(Photo via Shutterstock)
If you are mesmerized by the nighttime sky, you'll want to stay up late on Saturday night into Sunday morning and check out the aerial display from the Orionid meteor shower.
It won't be as impressive as the summer's Perseid meteor shower, but NASA officials say there should be about 15-20 meteors per hour.
"The Orionid meteor shower is not the strongest, but it is one of the most beautiful showers of the year," said Bill Cooke, head of NASA’s Meteoroid Environment Office.
The meteors will be visible from anywhere on Earth and the shower's point of origin will be near Orion's sword. Cooke suggests not staring directly at that spot "because meteors close to the radiant have short trails and are harder to see — so you want to look away from Orion."
Even though the show will be visible with the naked eye, there are some challenges.
For example, the early forecast in the Chicago area is calling for partly cloudy skies. Plus, the moon will be more than 50 percent illuminated and "is going to mess with you," according to Cooke.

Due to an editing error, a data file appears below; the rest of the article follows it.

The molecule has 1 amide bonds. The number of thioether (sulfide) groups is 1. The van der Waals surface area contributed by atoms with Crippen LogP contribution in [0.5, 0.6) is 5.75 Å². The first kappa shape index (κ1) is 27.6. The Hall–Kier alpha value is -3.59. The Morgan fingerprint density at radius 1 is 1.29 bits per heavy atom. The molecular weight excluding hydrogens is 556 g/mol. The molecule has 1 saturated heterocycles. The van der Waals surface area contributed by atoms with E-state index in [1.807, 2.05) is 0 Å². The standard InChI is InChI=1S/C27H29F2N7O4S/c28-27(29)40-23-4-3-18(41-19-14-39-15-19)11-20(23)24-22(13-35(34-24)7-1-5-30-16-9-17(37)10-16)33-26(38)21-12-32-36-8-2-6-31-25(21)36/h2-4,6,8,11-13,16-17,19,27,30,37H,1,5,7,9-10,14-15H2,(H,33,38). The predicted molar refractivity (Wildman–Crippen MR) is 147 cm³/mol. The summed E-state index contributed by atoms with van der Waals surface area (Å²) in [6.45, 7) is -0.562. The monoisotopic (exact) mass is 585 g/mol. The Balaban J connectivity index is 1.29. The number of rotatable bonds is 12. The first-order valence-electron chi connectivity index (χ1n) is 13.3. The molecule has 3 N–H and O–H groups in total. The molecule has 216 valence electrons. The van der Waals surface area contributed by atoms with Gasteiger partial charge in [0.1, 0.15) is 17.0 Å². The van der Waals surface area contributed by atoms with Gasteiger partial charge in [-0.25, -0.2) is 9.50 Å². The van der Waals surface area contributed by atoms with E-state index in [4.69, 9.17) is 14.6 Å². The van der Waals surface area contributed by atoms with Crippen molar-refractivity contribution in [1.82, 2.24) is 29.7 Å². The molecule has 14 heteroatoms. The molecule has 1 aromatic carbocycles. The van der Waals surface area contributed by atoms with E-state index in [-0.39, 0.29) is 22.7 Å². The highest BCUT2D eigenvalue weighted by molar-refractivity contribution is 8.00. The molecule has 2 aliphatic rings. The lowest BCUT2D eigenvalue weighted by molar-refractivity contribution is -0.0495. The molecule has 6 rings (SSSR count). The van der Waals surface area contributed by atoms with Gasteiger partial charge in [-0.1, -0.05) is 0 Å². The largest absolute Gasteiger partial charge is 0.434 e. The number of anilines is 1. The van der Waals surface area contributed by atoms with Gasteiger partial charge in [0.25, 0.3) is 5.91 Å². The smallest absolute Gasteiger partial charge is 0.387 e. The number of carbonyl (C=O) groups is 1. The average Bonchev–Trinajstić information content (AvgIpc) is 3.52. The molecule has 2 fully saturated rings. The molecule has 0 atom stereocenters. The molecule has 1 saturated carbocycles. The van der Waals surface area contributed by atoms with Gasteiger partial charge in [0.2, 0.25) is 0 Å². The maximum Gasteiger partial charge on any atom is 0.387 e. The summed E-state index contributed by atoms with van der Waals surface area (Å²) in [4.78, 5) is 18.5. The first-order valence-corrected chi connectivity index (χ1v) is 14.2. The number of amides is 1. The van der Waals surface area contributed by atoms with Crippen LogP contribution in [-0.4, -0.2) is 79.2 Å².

If you can fight through those obstacles, be prepared to keep your eyes peeled.
"The meteors that streak across the sky are some of the fastest among meteor showers, because the Earth is hitting a stream of particles almost head on," according to Space.com.
For best viewing, try to find a location with as little light pollution as possible. Keep in mind that it takes about 30 minutes for your eyes to fully adjust to darkness, so the longer you sit outside, the more you'll be able to see.
Patience is key, as we found out with the Perseid meteor shower, where we were rewarded with a fairly sweet meteor streaking across the sky around the 17-second mark in this time-lapse video.
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